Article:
A New Exhibition Explores How a Medieval Printmaker Transformed the Artist’s Copyright

The show at the Chazen Museum of Art charts the influence of Israhel van Meckenem.

Israhel van Meckenem. Double Portrait of Israhel van Meckenem and his Wife Ida (ca. 1490). Photo courtesy of Albertina Museum via the Chazen Museum

A new exhibition at the Chazen Museum of Art in Wisconsin will showcase how a Medieval goldsmith working at the advent of European printmaking raised questions about copyright and branding that still resonate today.

Art of Enterprise: Israhel van Meckenem’s 15th-Century Print Workshop” explores the life and impact of Israhel van Meckenem, whose prolific work during the latter half of the 15th century shaped print production in Northern Europe. Besides producing a vast quantity of Old Master prints, he would also engrave his own compositions, which depicted everyday German life with an intricate hand. The show will feature more than 60 objects, including his engravings of contemporaneous artists such as Master ES and Albrecht Dürer.

“Israhel is a particularly compelling early European printmaker from a present-day perspective,” said curator James R. Wehn. “He does some things early on in the history of European print that make him special.”

For example, Israhel created what is considered the first printed self-portrait, which Wehn said “really shows the autonomy” that printmakers had to promote their workshops at that time. The museum will include a double self-portrait with his wife in the show as what Wehn termed “an ancestor of the selfie.”

Israhel van Meckenem, Head of a Man Wearing a Turban (date unknown). Photo courtesy of Albertina Museum via Chazen Museum

But perhaps more importantly, Israhel experimented with his identity as a brand trademark, becoming one of the first printmakers to start signing his work, not least with an elaborate script to mirror the ornate text in illuminated manuscripts. And he was doing so on works that, by today’s standards, would been considered plagiarized.

“Modern audiences will find the paradox amusing. While he’s signing a lot of his prints, he’s also copying them from other artists and other engravers who are making prints. He’s taking that image, copying it, and putting his own name on it,” Wehn said.

Medieval entrepreneurs like Israhel realized they need to distinguish themselves from competitors. This idea continued with Albrecht Dürer, among the following generation of German printmakers, whose life overlapped with van Meckenem’s.

“In fact, Israhel copied four of Dürer’s earliest engravings. We don’t know whether Dürer was specifically aware that he copied those images,” Wehn said. “There is some indication he was familiar with Israhel’s work, because he does his own copying of a print by Israhel, but changes the composition dramatically.”

Dürer did attempt to curb plagiarism by getting a privilege from the Holy Roman Empire that he could put on his prints. He also brought complaints to local governments against artists who copied him. In one known case, the Venice city council allowed an engraver Marcantonio Raimondi to copy Dürer’s image, but without Dürer’s brand. In another in Nuremberg, the city council made a similar ruling, which set the precedent that it is okay to copy an image, but not to use the trademark of the artist.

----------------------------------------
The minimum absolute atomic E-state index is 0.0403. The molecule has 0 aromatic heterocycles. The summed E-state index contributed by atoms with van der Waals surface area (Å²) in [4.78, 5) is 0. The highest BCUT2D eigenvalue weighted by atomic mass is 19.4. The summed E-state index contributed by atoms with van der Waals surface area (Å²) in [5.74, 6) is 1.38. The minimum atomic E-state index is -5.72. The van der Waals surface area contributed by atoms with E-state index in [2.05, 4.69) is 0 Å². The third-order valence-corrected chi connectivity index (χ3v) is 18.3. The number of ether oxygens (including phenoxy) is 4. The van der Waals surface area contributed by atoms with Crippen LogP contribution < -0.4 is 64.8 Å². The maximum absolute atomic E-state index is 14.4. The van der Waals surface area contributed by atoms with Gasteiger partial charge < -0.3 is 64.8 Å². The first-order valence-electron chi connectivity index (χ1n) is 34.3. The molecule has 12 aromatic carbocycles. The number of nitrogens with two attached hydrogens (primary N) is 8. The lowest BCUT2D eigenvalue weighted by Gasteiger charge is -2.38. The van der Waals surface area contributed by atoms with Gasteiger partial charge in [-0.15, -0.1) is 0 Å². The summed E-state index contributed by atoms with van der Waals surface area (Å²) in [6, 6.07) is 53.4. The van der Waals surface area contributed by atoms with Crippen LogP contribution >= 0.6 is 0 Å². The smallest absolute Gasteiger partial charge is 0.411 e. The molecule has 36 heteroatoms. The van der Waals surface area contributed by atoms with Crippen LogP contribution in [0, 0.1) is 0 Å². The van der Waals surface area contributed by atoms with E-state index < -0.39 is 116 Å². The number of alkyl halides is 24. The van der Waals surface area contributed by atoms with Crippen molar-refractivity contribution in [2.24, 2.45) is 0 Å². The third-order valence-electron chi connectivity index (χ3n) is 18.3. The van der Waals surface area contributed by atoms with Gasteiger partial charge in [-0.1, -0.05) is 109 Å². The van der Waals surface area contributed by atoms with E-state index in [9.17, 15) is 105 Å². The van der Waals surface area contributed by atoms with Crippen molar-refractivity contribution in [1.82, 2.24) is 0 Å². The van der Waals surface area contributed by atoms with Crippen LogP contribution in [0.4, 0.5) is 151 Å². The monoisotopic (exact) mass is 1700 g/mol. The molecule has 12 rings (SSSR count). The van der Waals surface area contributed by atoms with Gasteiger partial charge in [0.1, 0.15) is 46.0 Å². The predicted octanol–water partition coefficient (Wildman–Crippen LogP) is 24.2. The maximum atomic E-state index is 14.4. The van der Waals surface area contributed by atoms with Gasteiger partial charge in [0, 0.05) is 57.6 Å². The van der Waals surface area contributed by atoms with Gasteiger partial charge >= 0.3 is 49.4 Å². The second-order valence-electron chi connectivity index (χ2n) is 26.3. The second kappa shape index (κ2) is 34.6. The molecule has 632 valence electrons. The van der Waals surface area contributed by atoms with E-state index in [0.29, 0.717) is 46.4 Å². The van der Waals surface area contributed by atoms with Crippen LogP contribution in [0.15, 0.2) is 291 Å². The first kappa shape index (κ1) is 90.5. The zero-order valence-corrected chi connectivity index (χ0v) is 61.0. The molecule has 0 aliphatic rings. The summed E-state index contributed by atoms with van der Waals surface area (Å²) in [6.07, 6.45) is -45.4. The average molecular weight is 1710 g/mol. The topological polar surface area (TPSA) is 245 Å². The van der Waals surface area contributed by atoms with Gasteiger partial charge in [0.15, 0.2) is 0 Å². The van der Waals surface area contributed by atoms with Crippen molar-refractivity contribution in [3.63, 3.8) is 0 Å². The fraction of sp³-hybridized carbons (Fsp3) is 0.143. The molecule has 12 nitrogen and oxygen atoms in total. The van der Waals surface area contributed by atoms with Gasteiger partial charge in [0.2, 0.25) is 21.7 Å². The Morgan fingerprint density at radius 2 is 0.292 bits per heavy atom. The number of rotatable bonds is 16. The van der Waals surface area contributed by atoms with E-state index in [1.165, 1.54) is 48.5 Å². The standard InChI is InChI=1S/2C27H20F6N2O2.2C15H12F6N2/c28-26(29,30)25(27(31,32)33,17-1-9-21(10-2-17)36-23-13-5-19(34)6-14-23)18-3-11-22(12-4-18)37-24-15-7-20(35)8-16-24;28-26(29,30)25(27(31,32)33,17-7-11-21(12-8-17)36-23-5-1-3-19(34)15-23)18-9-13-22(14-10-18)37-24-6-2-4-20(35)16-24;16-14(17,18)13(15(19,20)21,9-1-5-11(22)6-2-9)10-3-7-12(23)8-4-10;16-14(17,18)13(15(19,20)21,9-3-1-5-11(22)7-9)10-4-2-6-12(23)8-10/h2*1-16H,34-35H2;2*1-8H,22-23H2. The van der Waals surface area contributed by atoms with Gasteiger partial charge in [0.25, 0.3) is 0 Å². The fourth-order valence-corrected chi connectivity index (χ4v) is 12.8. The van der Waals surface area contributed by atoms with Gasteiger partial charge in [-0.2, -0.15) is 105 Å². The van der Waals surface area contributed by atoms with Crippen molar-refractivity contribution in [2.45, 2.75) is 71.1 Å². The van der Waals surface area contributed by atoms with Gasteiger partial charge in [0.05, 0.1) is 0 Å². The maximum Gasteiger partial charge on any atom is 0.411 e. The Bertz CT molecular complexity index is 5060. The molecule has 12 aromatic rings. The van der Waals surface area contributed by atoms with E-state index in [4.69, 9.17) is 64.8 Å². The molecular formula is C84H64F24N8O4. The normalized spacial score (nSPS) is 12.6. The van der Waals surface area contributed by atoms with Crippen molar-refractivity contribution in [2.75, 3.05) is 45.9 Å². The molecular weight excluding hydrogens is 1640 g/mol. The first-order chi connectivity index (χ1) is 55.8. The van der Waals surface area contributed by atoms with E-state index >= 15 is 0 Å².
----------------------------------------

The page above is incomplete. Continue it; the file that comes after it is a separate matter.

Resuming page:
“What this tells us is that, at that time, the concept was that labor and materials are valued. The generation of the image is about labor and materials. And so, it’s okay to plagiarize,” Wehn said. “But it’s not okay to forge.”

Wehn called the career of Israhel, along with Dürer, the seed that starts “centuries worth of efforts of creating copyright law and intellectual property that bring us to today.” He also highlighted “interesting parallels” with the artist rights debates now swirling artificial intelligence.

“The introduction of this capability and this new medium in the marketplace has an effect on cultural expectations, and raises questions about who’s the author and what is intellectual property,” Wehn said. “Do we value what is invented by the human mind? Or do we value the work of making the image?”

Israhel van Meckenem, The Five Foxes, (1485–95). Photo courtesy of Art Institute of Chicago, Clarence Buckingham Collection, via Chazen Museum.

The Chazen exhibition will display multiple copies of the same pictures, printed by Israhel and others for comparison. There is even one case presented in the show where a print by the esteemed engraver Martin Schongauer was copied by another artist. That plate was somehow acquired by Israhel, who reworked it, scraped off the previous owner’s name, and replaced it with his own initials.

“We can understand that the engraved copper plate was valuable. It could change hands, it could be ascribed to a different workshop and reissued to make money,” Wehn said. “But what’s special about that is that we’ll have all three of those images.”

Art of Enterprise: Israhel van Meckenem’s 15th-Century Print Workshop” is on view at the Chazen Museum of Art at the University of Wisconsin–Madison, 800 University Ave, Madison, December 18 through March 24, 2024.


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